Now, he didn't think much of religion though. He was kind of bemusedly skeptical of organized religions and religious hypocrisy, and he never joined a church. In this sense he's rather like someone we've already noticed ‑‑ actually I think Ben Franklin more than Jefferson even.
And he's like someone we won't talk much about, Mark Twain. But unlike both of those two men, Abraham Lincoln was a very dark man. He was almost certainly clinically depressed. And then he had to supervise, he had to lead the people through the most extraordinary experience up to the time that he lived.
Now, Abraham Lincoln, even before the Civil War had started, had grown a beard, and people had already started calling him Father Abraham. And as the war progressed and as his extraordinary leadership of the Union cause became more and more matter of comment, more and more he was called Father Abraham.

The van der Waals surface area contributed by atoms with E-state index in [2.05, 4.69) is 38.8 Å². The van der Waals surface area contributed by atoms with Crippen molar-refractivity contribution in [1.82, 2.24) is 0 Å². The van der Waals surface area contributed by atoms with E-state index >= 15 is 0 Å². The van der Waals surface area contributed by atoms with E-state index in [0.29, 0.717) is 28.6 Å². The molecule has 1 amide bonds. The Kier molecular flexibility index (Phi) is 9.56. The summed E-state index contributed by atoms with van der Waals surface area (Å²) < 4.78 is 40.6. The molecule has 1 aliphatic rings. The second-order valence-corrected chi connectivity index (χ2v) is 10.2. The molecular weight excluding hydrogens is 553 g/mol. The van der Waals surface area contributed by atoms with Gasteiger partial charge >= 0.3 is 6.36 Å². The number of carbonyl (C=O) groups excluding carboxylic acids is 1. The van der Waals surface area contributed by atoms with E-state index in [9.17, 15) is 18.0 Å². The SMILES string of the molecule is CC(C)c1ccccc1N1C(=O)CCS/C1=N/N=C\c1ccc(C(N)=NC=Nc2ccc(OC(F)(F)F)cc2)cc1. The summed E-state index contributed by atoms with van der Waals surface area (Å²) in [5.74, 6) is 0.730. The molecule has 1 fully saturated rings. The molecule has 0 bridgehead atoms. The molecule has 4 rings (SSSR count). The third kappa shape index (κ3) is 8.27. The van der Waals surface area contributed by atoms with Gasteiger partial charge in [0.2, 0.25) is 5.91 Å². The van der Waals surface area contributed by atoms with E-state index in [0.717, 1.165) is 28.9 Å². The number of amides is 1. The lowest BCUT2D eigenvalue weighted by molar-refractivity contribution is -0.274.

Father Abraham's most important contribution to our land is to interpret the meaning of the Union victory. In several of his great state addresses, but especially the second inaugural address a few months before he was assassinated ‑‑ in fact just a month ‑‑ he interpreted the meaning of the Union victory.
And he publicly rebuked those Northerners who would say that we won because ‑‑ guess what? Because God was on our side. He said, no, no, no. He never prayed that God would be on our side. He prayed that we would be on God's side, whatever that means.
I'm never quite sure I know what that means as a distinction. But that's what people always say about it. He reminded Americans over and over again that slavery for its first 150 years had been a national institution, that all Americans had been complicit in the creation of chattel slavery in the American Republic, all of them.
No one gets free on this one. He made the war finally a war against slavery. He didn't start it. What's the word for when we start the war from Lincoln's perspective? What does he want to do? Save the Union. If we can get rid of slavery and do it, fine.